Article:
In this December 14th, 2012 file photo, officials stand outside of Sandy Hook Elementary School, where gunman Adam Lanza open fire inside the school killing 20 first-graders and six educators at the school, and killed himself as police arrived. The Associated Press says it sought the 911 recordings from that day in part to examine the police response to the shooting.
Danbury state's Attorney Stephen Sedensky III led the investigation into the Sandy Hook Elementary School Shooting. He says he will not appeal a judge's order to release 911 recordings from the December 14th shooting.
Sedensky had argued that releasing the tapes in this case could harm survivors who deserve special protection and that it would make people reluctant to call 911 for fear of having their cries for help later broadcast by news outlets.
The Connecticut State's Attorney's office is set to release its investigative report Monday afternoon on the Newtown school shooting. WSHU's Craig LeMoult spoke with Jeremy Hobson of NPR's Here & Now about what is expected in the report.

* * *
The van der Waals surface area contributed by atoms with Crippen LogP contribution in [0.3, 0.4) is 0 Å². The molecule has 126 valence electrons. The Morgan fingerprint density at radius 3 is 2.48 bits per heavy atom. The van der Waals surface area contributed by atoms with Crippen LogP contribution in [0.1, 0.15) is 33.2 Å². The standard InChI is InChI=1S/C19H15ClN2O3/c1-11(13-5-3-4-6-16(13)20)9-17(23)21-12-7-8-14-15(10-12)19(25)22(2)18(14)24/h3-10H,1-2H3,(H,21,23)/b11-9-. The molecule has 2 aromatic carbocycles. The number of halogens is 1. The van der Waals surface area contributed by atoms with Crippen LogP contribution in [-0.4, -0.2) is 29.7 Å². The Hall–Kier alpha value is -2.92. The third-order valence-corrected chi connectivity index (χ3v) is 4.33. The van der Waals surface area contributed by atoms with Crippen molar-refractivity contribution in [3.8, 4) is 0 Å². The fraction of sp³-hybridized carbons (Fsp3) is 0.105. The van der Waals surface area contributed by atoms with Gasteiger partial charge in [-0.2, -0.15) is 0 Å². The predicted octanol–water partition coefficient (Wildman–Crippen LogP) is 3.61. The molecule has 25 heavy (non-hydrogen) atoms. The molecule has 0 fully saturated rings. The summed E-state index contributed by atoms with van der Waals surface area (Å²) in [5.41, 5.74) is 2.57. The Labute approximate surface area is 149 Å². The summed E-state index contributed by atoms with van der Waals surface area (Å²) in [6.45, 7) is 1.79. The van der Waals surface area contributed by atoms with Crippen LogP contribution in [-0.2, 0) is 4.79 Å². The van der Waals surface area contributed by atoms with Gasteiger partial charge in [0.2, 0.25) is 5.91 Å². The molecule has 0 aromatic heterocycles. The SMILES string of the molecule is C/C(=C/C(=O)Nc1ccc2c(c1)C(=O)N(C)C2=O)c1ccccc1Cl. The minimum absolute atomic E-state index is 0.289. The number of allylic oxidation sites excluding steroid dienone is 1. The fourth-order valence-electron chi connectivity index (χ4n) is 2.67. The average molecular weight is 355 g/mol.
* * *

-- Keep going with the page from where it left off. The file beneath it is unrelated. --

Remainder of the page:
Bill Sherlach (left), husband of Sandy Hook Elementary School shooting victim Mary Sherlach, and Nicole Hockley (right), mother of victim Dylan Hockley, speak before the Connecticut Freedom of Information Commission, Wednesday, Oct. 30, 2013, in Hartford, Conn.
Two family members of Newtown School Shooting victims testified on Wednesday before a Connecticut task force that's exploring the public's right to information versus a victim's right to privacy following a homicide. Both family members urged the task force not to recommend releasing 911 audio tapes from the December 14th shooting.
Meanwhile, Danbury's State's Attorney Stephen Sedensky III asked a Connecticut court on Wednesday to stay an order form the Freedom of Information Commission to release the 911 recordings.